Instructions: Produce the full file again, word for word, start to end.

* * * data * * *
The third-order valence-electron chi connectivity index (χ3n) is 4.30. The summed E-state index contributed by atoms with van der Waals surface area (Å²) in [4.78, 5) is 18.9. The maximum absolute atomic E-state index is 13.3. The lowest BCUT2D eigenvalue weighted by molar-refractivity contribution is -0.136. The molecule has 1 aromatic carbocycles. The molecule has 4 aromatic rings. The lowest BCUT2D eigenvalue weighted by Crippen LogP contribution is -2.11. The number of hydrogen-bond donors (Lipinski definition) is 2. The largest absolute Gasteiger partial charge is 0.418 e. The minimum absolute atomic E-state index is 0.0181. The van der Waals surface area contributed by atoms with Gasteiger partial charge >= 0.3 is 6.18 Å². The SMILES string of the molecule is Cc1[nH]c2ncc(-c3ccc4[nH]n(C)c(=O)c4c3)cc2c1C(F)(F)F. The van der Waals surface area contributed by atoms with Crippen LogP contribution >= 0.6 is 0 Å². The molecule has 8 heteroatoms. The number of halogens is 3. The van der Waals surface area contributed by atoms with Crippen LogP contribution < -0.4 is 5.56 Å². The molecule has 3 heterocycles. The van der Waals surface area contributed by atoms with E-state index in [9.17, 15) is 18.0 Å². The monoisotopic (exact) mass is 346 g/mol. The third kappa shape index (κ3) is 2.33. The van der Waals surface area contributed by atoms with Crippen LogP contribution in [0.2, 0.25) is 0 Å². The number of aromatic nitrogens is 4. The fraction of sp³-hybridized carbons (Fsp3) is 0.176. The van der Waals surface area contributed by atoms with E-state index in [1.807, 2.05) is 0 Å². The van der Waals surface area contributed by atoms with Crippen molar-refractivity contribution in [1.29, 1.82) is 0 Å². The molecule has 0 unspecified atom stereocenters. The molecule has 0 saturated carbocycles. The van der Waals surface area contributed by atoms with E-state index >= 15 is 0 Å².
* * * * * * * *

The third-order valence-electron chi connectivity index (χ3n) is 4.30. The summed E-state index contributed by atoms with van der Waals surface area (Å²) in [4.78, 5) is 18.9. The maximum absolute atomic E-state index is 13.3. The lowest BCUT2D eigenvalue weighted by molar-refractivity contribution is -0.136. The molecule has 1 aromatic carbocycles. The molecule has 4 aromatic rings. The lowest BCUT2D eigenvalue weighted by Crippen LogP contribution is -2.11. The number of hydrogen-bond donors (Lipinski definition) is 2. The largest absolute Gasteiger partial charge is 0.418 e. The minimum absolute atomic E-state index is 0.0181. The van der Waals surface area contributed by atoms with Gasteiger partial charge >= 0.3 is 6.18 Å². The SMILES string of the molecule is Cc1[nH]c2ncc(-c3ccc4[nH]n(C)c(=O)c4c3)cc2c1C(F)(F)F. The van der Waals surface area contributed by atoms with Crippen LogP contribution >= 0.6 is 0 Å². The molecule has 8 heteroatoms. The number of halogens is 3. The van der Waals surface area contributed by atoms with Crippen LogP contribution < -0.4 is 5.56 Å². The molecule has 3 heterocycles. The van der Waals surface area contributed by atoms with E-state index in [9.17, 15) is 18.0 Å². The monoisotopic (exact) mass is 346 g/mol. The third kappa shape index (κ3) is 2.33. The van der Waals surface area contributed by atoms with Crippen LogP contribution in [0.2, 0.25) is 0 Å². The number of aromatic nitrogens is 4. The fraction of sp³-hybridized carbons (Fsp3) is 0.176. The van der Waals surface area contributed by atoms with E-state index in [1.807, 2.05) is 0 Å². The van der Waals surface area contributed by atoms with Crippen molar-refractivity contribution in [1.29, 1.82) is 0 Å². The molecule has 0 unspecified atom stereocenters. The molecule has 0 saturated carbocycles. The van der Waals surface area contributed by atoms with E-state index >= 15 is 0 Å².